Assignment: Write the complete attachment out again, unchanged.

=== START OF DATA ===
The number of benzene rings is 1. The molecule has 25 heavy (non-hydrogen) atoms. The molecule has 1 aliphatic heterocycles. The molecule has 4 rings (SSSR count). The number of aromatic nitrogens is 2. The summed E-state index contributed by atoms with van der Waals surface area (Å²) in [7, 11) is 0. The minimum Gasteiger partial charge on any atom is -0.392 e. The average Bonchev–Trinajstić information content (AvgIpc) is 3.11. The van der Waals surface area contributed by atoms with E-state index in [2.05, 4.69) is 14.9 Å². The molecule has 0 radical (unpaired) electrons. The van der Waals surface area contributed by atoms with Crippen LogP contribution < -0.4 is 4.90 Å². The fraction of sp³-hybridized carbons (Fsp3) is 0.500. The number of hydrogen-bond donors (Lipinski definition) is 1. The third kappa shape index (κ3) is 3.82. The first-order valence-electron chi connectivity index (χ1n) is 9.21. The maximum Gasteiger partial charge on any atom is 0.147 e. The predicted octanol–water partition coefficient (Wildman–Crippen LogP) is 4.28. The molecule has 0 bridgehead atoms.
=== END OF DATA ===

The number of benzene rings is 1. The molecule has 25 heavy (non-hydrogen) atoms. The molecule has 1 aliphatic heterocycles. The molecule has 4 rings (SSSR count). The number of aromatic nitrogens is 2. The summed E-state index contributed by atoms with van der Waals surface area (Å²) in [7, 11) is 0. The minimum Gasteiger partial charge on any atom is -0.392 e. The average Bonchev–Trinajstić information content (AvgIpc) is 3.11. The van der Waals surface area contributed by atoms with E-state index in [2.05, 4.69) is 14.9 Å². The molecule has 0 radical (unpaired) electrons. The van der Waals surface area contributed by atoms with Crippen LogP contribution < -0.4 is 4.90 Å². The fraction of sp³-hybridized carbons (Fsp3) is 0.500. The number of hydrogen-bond donors (Lipinski definition) is 1. The third kappa shape index (κ3) is 3.82. The first-order valence-electron chi connectivity index (χ1n) is 9.21. The maximum Gasteiger partial charge on any atom is 0.147 e. The predicted octanol–water partition coefficient (Wildman–Crippen LogP) is 4.28. The molecule has 0 bridgehead atoms.